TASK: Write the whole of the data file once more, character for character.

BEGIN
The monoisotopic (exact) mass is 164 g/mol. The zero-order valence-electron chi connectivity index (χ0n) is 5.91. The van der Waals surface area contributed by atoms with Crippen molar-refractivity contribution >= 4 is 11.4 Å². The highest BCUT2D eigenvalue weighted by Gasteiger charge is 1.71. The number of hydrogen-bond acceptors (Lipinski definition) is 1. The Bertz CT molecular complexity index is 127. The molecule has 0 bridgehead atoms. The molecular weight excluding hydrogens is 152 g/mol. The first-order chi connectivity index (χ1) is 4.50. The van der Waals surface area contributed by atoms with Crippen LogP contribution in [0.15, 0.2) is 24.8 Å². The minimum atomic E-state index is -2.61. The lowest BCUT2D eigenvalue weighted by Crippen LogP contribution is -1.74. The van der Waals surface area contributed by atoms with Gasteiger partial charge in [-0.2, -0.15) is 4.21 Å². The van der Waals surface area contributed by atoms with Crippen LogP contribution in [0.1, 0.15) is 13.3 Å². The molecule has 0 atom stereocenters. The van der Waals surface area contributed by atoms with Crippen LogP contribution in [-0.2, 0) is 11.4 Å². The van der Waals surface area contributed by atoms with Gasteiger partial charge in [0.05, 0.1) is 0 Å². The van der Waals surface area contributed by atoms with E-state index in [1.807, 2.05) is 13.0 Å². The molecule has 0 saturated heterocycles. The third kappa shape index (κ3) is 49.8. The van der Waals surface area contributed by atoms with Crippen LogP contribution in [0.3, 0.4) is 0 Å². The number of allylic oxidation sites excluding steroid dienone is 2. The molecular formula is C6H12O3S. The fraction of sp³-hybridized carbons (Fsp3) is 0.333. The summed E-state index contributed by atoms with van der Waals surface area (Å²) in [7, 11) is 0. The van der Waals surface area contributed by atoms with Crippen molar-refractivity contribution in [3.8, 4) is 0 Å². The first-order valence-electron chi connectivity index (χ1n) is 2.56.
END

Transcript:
The monoisotopic (exact) mass is 164 g/mol. The zero-order valence-electron chi connectivity index (χ0n) is 5.91. The van der Waals surface area contributed by atoms with Crippen molar-refractivity contribution >= 4 is 11.4 Å². The highest BCUT2D eigenvalue weighted by Gasteiger charge is 1.71. The number of hydrogen-bond acceptors (Lipinski definition) is 1. The Bertz CT molecular complexity index is 127. The molecule has 0 bridgehead atoms. The molecular weight excluding hydrogens is 152 g/mol. The first-order chi connectivity index (χ1) is 4.50. The van der Waals surface area contributed by atoms with Crippen LogP contribution in [0.15, 0.2) is 24.8 Å². The minimum atomic E-state index is -2.61. The lowest BCUT2D eigenvalue weighted by Crippen LogP contribution is -1.74. The van der Waals surface area contributed by atoms with Gasteiger partial charge in [-0.2, -0.15) is 4.21 Å². The van der Waals surface area contributed by atoms with Crippen LogP contribution in [0.1, 0.15) is 13.3 Å². The molecule has 0 atom stereocenters. The van der Waals surface area contributed by atoms with Crippen LogP contribution in [-0.2, 0) is 11.4 Å². The van der Waals surface area contributed by atoms with Gasteiger partial charge in [0.05, 0.1) is 0 Å². The van der Waals surface area contributed by atoms with E-state index in [1.807, 2.05) is 13.0 Å². The molecule has 0 saturated heterocycles. The third kappa shape index (κ3) is 49.8. The van der Waals surface area contributed by atoms with Crippen LogP contribution in [0.3, 0.4) is 0 Å². The number of allylic oxidation sites excluding steroid dienone is 2. The molecular formula is C6H12O3S. The fraction of sp³-hybridized carbons (Fsp3) is 0.333. The summed E-state index contributed by atoms with van der Waals surface area (Å²) in [7, 11) is 0. The van der Waals surface area contributed by atoms with Crippen molar-refractivity contribution in [3.8, 4) is 0 Å². The first-order valence-electron chi connectivity index (χ1n) is 2.56.